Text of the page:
By Katie Dahlstrom
Herald Staff Writer
Seven candidates remain in the running for the city of Clinton’s next city administrator, who could be selected by the end of May.
Human resources consultant Paul Greufe updated Clinton City Council members on the search process during the Committee of the Whole meeting Tuesday night.
Search committee members are currently reviewing the seven applicants they interviewed. Greufe said that of the 10 committee members, nine have returned their choices.
They have yet to determine how many applicants they will move forward to be interviewed by the council and community, but two of the applicants have made it into each search committee member’s top choices. The council will have the final list of candidates by the end of this week or the beginning of next, Greufe said.
Council members agreed the candidate should be willing to live in Clinton and have a community presence.
“Our citizens expect it. When it’s tax dollars paying their wages, they expect to have that person also be a taxpayer,” At-large Councilwoman Jennifer Graf said.
To ensure the applicants’ commitment to staying in Clinton in the city administrator capacity, they were asked what excited them about the position and why they would be willing to locate their families in Clinton. Greufe assured council members that the search committee was comfortable with the seven candidates’ commitment to meeting this requirement.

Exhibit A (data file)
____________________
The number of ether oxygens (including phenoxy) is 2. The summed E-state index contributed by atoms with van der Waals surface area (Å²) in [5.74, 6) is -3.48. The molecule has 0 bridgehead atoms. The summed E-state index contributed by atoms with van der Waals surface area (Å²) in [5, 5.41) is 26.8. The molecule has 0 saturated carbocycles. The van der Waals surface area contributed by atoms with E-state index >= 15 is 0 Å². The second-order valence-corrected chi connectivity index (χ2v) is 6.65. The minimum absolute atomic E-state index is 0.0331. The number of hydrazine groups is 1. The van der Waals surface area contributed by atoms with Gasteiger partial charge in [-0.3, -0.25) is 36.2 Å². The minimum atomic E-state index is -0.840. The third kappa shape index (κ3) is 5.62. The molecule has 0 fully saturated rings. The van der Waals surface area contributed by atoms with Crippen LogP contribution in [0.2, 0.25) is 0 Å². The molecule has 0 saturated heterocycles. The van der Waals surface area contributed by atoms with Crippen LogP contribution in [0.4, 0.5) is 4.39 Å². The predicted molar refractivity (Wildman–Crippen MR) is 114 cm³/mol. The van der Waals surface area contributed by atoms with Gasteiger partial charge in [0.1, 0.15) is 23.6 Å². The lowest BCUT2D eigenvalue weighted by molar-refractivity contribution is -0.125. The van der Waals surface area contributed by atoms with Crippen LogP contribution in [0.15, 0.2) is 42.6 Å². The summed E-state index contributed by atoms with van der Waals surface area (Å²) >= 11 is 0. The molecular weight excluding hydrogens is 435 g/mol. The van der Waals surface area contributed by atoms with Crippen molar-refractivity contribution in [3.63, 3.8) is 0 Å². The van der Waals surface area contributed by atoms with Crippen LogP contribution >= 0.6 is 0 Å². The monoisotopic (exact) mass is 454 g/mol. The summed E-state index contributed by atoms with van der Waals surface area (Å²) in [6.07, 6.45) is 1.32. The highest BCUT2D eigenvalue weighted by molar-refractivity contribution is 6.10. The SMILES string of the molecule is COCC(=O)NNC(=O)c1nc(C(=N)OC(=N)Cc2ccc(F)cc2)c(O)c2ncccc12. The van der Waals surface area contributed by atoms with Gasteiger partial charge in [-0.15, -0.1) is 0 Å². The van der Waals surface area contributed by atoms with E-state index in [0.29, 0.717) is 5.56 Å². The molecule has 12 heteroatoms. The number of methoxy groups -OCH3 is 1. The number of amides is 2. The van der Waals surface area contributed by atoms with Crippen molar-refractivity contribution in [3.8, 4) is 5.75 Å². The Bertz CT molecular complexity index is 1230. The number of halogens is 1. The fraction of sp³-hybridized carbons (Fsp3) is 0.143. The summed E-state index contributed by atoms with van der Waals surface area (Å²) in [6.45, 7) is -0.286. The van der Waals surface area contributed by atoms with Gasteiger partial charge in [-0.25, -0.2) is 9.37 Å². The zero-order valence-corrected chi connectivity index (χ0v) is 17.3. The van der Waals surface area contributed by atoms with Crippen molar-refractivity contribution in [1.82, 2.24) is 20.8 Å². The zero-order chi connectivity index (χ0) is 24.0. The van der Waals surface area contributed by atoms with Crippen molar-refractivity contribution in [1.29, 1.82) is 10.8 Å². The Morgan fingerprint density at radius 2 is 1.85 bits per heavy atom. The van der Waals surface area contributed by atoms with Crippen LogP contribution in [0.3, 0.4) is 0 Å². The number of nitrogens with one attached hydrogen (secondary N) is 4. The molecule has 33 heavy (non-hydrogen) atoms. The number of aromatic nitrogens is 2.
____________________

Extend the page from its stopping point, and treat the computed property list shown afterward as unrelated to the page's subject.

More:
“The search committee, based on the interviews and the background information we received, we’re very confident that the people that have applied and made it this far are very interested in being the city administrator for the city of Clinton,” Greufe said.
The candidates selected for in-person interviews will undergo an exhaustive day-long process that includes meetings with business leaders and city staff, an evaluation, a tour, a community forum and ends with an interview with the City Council.
While At-large Councilman John Rowland questioned interviewing a candidate at the end of a long day, other council members suggested the day-long process would show how the candidate operates under stress and introduce them to the area before meeting with council members.
“After a day like this, there is going to be a lot of adrenaline in this person and that might be a good time for the council interview really because everything that they’ve seen, all the people they’ve talked to all day long are fresh in their minds,” Ward 3 Councilwoman Bev Hermann said.
Interviewees will also be subject to professional evaluations and a thorough background check. The candidate that is chosen will also be required to take a pre-employment drug test.
Greufe advised council members to have an idea of what the appropriate salary and benefits package would be as they head into negotiations with the final candidate.